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    Reim(t)en sich bone und none ?

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    Reim(t)en sich bone und none ?

    Comment
    Ich hatte kuerzlich auf einer CD die erste Strophe von "Old Mother Hubbard" gehoert:

    Old Mother Hubbard
    Went to the cupboard,
    To give her dog a bone:
    When she came there,
    The cupboard was bare,
    And so the poor dog had none.


    Auf der CD wurden "bone" und "none" so ausgesprochen, wie ich es gewohnt bin: (bəʊn / "boon" und nʌn /"nann"), was sich natuerlich ueberhaupt nicht reimt. Weiss jemand, welches der beiden Woerter sich in der Aussprache geaendert hat?
    Author Mausling (384473) 06 Dec 11, 18:56
    Comment
    OD (online) hat zu bone:
    Origin: Old English bān, of Germanic origin; related to Dutch been and German Bein

    und none:
    Origin: Old English nān, from ne ‘not’ + ān ‘one’, of Germanic origin; compare with German nein 'no!'

    In Anbetracht der Tatsache, dass 'Old Mother Hubbard' wohl aus dem 18./19. Jh. datiert, vermutlich also jünger ist als 'Olde English', könnte es sich auch um einen 'einfachen' Eye rhyme handeln.
    #1AuthorDritte_Schicht (804716) 07 Dec 11, 02:49
    Comment
    Eye rhyme? I've never heard it before, but I like it.
    #2Author Nick (US) (735138) 07 Dec 11, 03:20
    Comment
    Danke!
    #3Author Mausling (384473) 07 Dec 11, 16:30
    Comment
    Ist ein "eye rhyme" so eine Art Knüttelvers?
    #4Author B.L.Z. Bubb (601295) 07 Dec 11, 16:38
    Comment
    "Eye rhyme" is what it says on the label: Ein Reim fürs Auge, der also nur gelesen, nicht gesprochen funktioniert. Eben genau wie im OP dargestellt.
    #5Author wi-chan (390817) 07 Dec 11, 16:56
    Comment
    Possibly also called 'visual rhyme' or something else? Or just 'off rhyme'? 'Near rhyme'?

    Doesn't it exist in German as well? I could have sworn that I've sung chorales where things like, um, 'Gott' and 'Not' are set as rhymes, which then causes clueless American choirs (and some directors) to think they must have the same vowel.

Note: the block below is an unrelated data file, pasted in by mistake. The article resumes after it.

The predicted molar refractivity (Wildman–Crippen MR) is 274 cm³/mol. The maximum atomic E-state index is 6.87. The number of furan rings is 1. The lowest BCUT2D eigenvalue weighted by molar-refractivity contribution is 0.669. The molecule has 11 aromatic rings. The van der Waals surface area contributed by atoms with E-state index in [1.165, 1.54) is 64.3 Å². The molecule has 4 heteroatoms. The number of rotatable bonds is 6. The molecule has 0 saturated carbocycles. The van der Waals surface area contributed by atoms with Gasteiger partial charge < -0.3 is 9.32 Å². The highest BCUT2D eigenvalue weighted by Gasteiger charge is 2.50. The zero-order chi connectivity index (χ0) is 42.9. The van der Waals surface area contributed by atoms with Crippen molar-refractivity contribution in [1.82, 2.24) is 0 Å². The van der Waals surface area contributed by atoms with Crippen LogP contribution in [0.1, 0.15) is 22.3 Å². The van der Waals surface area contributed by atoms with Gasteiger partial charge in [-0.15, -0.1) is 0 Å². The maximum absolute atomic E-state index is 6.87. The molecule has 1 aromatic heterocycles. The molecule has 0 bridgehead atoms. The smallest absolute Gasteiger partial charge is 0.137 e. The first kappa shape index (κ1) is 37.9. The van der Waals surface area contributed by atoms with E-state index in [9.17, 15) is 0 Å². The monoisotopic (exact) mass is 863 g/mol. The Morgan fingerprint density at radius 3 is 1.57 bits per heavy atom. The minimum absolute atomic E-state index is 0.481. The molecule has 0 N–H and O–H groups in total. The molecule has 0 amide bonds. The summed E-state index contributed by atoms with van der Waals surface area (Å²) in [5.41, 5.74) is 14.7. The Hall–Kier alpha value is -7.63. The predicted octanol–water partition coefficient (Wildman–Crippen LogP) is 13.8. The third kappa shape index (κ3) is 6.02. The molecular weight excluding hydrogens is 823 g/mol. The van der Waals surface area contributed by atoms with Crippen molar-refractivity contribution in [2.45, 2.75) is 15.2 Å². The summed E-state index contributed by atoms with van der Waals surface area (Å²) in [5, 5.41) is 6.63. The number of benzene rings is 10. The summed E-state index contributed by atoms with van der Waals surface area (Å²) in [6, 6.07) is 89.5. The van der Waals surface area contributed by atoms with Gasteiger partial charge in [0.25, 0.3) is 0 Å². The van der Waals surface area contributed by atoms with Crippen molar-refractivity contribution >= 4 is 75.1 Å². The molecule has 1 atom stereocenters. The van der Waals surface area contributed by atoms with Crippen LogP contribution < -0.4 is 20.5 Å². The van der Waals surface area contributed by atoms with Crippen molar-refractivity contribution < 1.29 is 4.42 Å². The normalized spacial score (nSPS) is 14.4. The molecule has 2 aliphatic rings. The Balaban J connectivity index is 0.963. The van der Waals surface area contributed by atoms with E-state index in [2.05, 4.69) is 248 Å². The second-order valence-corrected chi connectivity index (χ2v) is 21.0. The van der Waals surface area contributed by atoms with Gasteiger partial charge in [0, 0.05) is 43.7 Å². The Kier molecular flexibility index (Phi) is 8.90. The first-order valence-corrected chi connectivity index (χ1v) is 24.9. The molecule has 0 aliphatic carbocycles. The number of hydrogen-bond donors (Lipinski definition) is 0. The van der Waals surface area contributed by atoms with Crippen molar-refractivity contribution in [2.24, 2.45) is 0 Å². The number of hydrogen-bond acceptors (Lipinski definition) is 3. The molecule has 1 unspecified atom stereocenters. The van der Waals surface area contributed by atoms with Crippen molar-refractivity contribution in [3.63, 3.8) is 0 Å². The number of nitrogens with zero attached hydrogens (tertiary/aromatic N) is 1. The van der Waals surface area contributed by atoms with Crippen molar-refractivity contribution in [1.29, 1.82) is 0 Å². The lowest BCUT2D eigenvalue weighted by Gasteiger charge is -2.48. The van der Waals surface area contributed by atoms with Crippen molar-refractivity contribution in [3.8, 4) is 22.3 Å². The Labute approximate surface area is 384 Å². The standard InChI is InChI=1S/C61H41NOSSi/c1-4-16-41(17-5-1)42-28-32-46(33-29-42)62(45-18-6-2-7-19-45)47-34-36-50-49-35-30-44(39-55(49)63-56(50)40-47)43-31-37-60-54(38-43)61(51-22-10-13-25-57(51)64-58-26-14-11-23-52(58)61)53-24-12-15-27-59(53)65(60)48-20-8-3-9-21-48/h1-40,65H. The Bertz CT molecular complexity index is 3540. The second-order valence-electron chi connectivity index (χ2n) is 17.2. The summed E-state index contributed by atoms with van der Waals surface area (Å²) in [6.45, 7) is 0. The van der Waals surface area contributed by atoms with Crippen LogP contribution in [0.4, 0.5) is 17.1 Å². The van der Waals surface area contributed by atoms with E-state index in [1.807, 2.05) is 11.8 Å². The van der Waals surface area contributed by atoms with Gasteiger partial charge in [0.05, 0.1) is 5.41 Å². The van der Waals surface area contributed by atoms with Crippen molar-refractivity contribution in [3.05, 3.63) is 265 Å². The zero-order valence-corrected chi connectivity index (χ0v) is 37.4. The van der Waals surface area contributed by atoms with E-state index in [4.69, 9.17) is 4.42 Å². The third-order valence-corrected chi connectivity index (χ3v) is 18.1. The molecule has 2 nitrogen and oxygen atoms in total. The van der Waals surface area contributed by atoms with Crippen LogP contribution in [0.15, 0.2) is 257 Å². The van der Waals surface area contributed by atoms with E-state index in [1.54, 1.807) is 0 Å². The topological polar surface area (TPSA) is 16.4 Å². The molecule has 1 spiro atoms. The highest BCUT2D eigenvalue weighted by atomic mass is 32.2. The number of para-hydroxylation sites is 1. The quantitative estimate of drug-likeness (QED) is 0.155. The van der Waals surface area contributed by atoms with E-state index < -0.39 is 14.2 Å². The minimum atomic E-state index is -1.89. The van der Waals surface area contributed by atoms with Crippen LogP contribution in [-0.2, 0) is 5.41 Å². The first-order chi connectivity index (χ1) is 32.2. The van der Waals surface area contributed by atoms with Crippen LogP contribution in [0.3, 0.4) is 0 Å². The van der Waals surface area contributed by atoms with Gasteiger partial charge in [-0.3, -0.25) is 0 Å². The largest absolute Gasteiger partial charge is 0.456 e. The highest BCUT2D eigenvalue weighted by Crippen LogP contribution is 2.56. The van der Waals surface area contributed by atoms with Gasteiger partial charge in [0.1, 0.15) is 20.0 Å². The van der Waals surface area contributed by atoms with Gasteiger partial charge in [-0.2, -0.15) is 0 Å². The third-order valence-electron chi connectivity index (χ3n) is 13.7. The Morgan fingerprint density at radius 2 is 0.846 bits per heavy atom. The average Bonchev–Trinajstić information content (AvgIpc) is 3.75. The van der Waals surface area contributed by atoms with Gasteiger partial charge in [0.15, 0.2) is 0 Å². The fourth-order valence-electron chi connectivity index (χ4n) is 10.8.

There're a couple of threads in the archive somewhere about a familiar Renaissance piece by Dowland (IIRC) where the modern pronunciation doesn't rhyme.

    In this case, with 'bone' and 'done,' I was thinking that maybe if the original was in a Scottish or northern English pronunciation, it might sound a little closer to the same? But I don't think even there it would be the same; I picture that as being both toward U, but 'bone' more toward /u:/ and 'done' more toward /u/.

    #6Author hm -- us (236141) 07 Dec 11, 17:03
    Comment
    I could have sworn that I've sung chorales where things like, um, 'Gott' and 'Not' are set as rhymes,

    Ja, wir nennen dies "unsaubere Reime". Aber in dem Fall wird haeufig ein Wort falsch ausgesprochen, damit der Reim funktioniert. Besonders in Kirchengesaengen hoert man daher oft "Goooot" anstelle von "Gott", besonders wenn das Wort auf eine volle Note faellt. Und wer "deinem" auf "feinen" reimt, spricht dies meist "dein'm" und "fein'n" aus. Die deutsche Reaktion auf dies ist: "Reim dich oder dich fress dich!" ( http://de.wikipedia.org/wiki/Reim_dich_oder_i... )

    #7Author Mausling (384473) 07 Dec 11, 17:14
    Comment
    1.-klassiger Reim: "Liebe - Triebe"

    2.-klassiger Reim: "Liebe - trübe"

    3.-klassiger Reim: "Liebe - Gurkensalat"

    ;-)
    #8Author B.L.Z. Bubb (601295) 07 Dec 11, 17:17
    Comment
    Eye rhyme, also called visual rhyme and sight rhyme, is a similarity in spelling between words that are pronounced differently and hence, not an auditory rhyme. An example is the pair slaughter and laughter.

    Many older English poems, particularly those written in Middle English or written in The Renaissance, contain rhymes that were originally true or full rhymes, but as read by modern readers they are now eye rhymes because of shifts in pronunciation. They are called historic rhymes.
    http://en.wikipedia.org/wiki/Eye_rhyme
    #9Author manni3 (305129) 07 Dec 11, 17:19
    Comment
    >>Besonders in Kirchengesaengen hoert man daher oft "Goooot" anstelle von "Gott"

    O-: Really? You mean from the choir who know better, or from the congregation who are clueless?
    #10Author hm -- us (236141) 07 Dec 11, 17:33
    Comment
    #11Author Restitutus (765254) 07 Dec 11, 18:03
     
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